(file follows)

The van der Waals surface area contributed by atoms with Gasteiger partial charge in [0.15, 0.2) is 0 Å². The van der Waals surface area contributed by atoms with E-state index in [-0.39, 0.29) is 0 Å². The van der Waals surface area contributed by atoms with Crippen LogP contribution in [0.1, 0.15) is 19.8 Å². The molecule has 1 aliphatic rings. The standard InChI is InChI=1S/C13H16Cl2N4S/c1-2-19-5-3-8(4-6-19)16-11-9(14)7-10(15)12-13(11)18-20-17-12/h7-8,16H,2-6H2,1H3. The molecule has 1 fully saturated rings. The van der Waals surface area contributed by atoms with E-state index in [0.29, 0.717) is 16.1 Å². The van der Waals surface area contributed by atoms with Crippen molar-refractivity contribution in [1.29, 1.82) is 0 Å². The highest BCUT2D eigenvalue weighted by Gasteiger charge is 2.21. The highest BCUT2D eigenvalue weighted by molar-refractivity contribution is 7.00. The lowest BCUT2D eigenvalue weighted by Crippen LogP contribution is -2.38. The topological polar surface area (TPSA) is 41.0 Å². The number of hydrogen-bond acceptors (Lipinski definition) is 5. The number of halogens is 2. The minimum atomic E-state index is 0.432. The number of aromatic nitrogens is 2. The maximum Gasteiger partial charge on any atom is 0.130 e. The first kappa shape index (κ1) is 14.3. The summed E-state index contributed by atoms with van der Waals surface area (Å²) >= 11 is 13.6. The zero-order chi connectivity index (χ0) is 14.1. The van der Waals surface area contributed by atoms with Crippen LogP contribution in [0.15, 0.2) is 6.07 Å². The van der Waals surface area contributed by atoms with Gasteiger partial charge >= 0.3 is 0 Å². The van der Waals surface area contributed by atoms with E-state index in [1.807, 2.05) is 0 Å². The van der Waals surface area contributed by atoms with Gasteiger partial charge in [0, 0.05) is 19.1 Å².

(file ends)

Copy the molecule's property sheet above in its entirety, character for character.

The van der Waals surface area contributed by atoms with Gasteiger partial charge in [0.15, 0.2) is 0 Å². The van der Waals surface area contributed by atoms with E-state index in [-0.39, 0.29) is 0 Å². The van der Waals surface area contributed by atoms with Crippen LogP contribution in [0.1, 0.15) is 19.8 Å². The molecule has 1 aliphatic rings. The standard InChI is InChI=1S/C13H16Cl2N4S/c1-2-19-5-3-8(4-6-19)16-11-9(14)7-10(15)12-13(11)18-20-17-12/h7-8,16H,2-6H2,1H3. The molecule has 1 fully saturated rings. The van der Waals surface area contributed by atoms with E-state index in [0.29, 0.717) is 16.1 Å². The van der Waals surface area contributed by atoms with Crippen molar-refractivity contribution in [1.29, 1.82) is 0 Å². The highest BCUT2D eigenvalue weighted by Gasteiger charge is 2.21. The highest BCUT2D eigenvalue weighted by molar-refractivity contribution is 7.00. The lowest BCUT2D eigenvalue weighted by Crippen LogP contribution is -2.38. The topological polar surface area (TPSA) is 41.0 Å². The number of hydrogen-bond acceptors (Lipinski definition) is 5. The number of halogens is 2. The minimum atomic E-state index is 0.432. The number of aromatic nitrogens is 2. The maximum Gasteiger partial charge on any atom is 0.130 e. The first kappa shape index (κ1) is 14.3. The summed E-state index contributed by atoms with van der Waals surface area (Å²) >= 11 is 13.6. The zero-order chi connectivity index (χ0) is 14.1. The van der Waals surface area contributed by atoms with Crippen LogP contribution in [0.15, 0.2) is 6.07 Å². The van der Waals surface area contributed by atoms with Gasteiger partial charge >= 0.3 is 0 Å². The van der Waals surface area contributed by atoms with E-state index in [1.807, 2.05) is 0 Å². The van der Waals surface area contributed by atoms with Gasteiger partial charge in [0, 0.05) is 19.1 Å².